Trent Grisham SDP 19.6% .159 .275 .239 62 .246
Alex Bregman HOU 19.8% .247 .343 .449 137 .350
Anthony Rendon LAA 20.6% .222 .361 .453 123 .350
Max Muncy LAD 20.7% .151 .319 .315 84 .296
Seiya Suzuki CHC 20.8% .250 .365 .475 137 .365
Aaron Hicks NYY 21.0% .270 .397 .317 122 .331
Jake Cronenworth SDP 21.2% .208 .322 .333 96 .297
Mike Trout LAA 21.7% .316 .447 .671 224 .477
Juan Soto WSN 21.7% .271 .417 .510 166 .409
O-Swing and key offensive stats FanGraphs

What probably jumps out at you right away is that a low O-Swing percentage isn’t perfectly correlated with success at the plate. There are a couple of hitters who are definitely struggling here. That said, anytime there is a batting leaderboard that includes Juan Soto and Mike Trout on it, you’d probably rather be on that leaderboard than off of it. The bottom line is that Suzuki is very good at recognizing pitches out of the zone, and he refrains from swinging at those pitches better than most of the league.

Suzuki isn’t just selective by refusing to swing at pitches outside the zone. He has the 19th lowest Z-Swing, or zone swing, percentage in MLB, at 60.2 percent. While not swinging at pitches in the zone can be a problem for hitters, it can also be a sign that hitters are recognizing pitches exceptionally well and waiting to do damage on their pitch. Juan Soto is 12th on that list, as are some other hitters off to a hot start in 2022.

One of the things I’ve been keeping a close eye on is how pitchers are attacking Seiya at the plate. So far he’s seen 436 pitches according to Statcast. Statcast buckets those pitches by three types: fastballs, breaking, and offspeed pitches. Fastballs include four-seam, two-seam, cutters and sinkers. Breaking balls include sliders, curves, knuckles and others. Offspeed pitches include splitters, changeups, plus fork and screw balls. Below you can see the pitch mix Seiya has seen so far, along with how he’s done on those pitch types:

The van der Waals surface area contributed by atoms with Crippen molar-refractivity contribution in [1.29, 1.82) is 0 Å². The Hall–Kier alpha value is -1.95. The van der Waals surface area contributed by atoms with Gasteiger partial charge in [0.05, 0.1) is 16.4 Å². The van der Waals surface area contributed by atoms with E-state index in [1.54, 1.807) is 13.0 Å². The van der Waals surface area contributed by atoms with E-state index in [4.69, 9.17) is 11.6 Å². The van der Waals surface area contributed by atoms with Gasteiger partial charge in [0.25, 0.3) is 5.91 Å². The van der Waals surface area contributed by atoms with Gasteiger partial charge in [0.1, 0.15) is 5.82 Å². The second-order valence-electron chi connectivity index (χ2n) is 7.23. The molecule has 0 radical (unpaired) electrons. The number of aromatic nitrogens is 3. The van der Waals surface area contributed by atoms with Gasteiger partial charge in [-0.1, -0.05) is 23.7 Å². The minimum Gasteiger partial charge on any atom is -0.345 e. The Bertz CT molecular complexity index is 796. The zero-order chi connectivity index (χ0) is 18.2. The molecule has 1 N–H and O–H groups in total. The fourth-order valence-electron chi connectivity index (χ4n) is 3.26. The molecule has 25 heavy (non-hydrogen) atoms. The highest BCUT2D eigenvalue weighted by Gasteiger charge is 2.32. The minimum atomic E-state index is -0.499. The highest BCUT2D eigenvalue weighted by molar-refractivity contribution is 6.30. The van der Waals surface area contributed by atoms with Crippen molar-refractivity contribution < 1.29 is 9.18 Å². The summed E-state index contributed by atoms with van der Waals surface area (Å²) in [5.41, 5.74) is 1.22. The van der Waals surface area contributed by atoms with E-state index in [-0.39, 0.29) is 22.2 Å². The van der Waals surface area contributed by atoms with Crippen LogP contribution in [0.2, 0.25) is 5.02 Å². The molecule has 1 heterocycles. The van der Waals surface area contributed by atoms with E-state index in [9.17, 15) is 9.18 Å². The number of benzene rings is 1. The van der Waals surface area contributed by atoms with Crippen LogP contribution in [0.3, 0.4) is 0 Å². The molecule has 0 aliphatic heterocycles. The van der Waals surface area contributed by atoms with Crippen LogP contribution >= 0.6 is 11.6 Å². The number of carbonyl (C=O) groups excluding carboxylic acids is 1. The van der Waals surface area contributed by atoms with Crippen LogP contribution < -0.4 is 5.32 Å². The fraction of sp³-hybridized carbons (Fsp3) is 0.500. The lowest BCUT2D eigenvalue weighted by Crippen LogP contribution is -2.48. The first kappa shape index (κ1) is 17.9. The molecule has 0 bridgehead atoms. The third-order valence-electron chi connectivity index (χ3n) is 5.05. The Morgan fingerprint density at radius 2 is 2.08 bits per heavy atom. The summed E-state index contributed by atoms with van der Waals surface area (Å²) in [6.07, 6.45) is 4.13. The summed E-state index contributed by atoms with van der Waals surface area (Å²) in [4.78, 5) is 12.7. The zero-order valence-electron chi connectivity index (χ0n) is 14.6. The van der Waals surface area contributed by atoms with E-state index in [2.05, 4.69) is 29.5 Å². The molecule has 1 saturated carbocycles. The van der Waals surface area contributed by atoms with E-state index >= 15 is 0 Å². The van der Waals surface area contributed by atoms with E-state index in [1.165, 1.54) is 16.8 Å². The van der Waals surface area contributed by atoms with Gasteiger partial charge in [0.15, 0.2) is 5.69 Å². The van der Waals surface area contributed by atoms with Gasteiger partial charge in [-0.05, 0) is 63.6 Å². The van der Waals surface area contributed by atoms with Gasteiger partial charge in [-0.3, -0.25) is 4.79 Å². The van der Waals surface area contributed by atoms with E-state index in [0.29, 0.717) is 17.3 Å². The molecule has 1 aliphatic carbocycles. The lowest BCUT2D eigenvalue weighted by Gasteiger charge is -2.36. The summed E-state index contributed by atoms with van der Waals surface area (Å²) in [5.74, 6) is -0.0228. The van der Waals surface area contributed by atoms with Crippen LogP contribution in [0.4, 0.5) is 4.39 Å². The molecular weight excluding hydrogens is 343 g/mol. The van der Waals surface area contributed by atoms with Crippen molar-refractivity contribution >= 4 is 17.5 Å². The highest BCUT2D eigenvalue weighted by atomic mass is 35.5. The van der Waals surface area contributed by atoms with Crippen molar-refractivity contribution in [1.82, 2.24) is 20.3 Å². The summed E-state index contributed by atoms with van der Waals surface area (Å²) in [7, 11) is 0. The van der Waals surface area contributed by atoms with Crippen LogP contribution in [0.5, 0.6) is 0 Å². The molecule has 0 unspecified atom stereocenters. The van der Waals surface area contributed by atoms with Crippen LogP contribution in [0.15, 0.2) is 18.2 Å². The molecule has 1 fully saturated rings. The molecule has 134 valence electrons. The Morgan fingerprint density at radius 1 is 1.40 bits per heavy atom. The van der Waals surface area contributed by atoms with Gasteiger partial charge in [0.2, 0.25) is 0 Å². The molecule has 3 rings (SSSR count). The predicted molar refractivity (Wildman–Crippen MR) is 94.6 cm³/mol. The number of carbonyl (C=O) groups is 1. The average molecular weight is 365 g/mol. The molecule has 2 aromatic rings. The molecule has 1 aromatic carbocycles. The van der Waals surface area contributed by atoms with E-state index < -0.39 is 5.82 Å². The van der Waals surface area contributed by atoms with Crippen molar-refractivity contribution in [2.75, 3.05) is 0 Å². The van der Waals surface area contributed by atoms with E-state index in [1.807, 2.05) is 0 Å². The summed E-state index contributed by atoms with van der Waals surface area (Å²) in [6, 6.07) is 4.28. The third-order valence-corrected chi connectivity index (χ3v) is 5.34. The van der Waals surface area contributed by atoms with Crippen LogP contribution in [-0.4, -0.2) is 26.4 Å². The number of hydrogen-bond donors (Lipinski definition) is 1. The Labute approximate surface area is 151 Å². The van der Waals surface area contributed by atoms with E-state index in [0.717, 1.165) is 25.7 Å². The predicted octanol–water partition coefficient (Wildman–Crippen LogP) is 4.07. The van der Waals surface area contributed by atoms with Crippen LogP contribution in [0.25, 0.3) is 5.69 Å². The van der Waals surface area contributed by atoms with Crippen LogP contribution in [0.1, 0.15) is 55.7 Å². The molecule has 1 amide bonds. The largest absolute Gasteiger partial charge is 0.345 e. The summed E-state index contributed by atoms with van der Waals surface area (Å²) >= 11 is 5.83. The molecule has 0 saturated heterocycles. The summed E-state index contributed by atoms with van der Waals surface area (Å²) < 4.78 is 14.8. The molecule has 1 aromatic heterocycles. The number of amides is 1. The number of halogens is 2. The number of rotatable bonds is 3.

Suzuki pitch type & results

Pitch Type # of pitches % of pitches BA xBA SLG xSLG EV Whiff%
Pitch Type # of pitches % of pitches BA xBA SLG xSLG EV Whiff%
Fastballs 249 57.1% .280 .255 .520 .581 91.1 19.2%
Breaking 142 32.6% .250 .177 .500 .351 89.4 20.0%
Offspeed 45 10.3% .000 .146 .000 .190 91.1 31.6%
Pitch type, results and expected results Statcast

Suzuki has been very effective against fastballs so far. He’s slugging .520 against those pitches, and expected stats indicate he was a little unlucky there with an xSLG of .581. He’s been less effective against offspeed offerings, although, admittedly, they’ve only made up about 10.3 percent of the pitches he’s seen so far. As pitchers continue to adapt to Seiya, I would predict he’ll see fewer fastballs and more offspeed stuff until he adapts back and demonstrates he can do a lot of damage there as well.

Finally, we have just enough data to get an idea of where Seiya hits the ball. The answer is, he hits the ball to all fields, with authority:

Seiya Suzuki spray chart
Statcast

The batted ball data bears this out. So far Seiya has 31.5 percent of his hits to the pull side and 37 percent to the opposite field. He hits the ball in the air a lot with a 53.7 percent fly ball percentage and a 9.3 percent line drive percentage.

Suzuki has impressed with his debut so far, but it’s worth remembering baseball is a game of adjustments. He’s struggled a bit since his red hot start with just a .182/.262/.255 slash line and wRC+ of 54 across 61 plate appearances in his last 15 games. But baseball is a game of adjustments and we’re likely just seeing the beginning of pitchers changing how they throw to Suzuki. Suzuki will obviously adjust back and I’d expect those numbers to rebound. I will return to update these numbers and trends as we get more data as the 2022 season continues.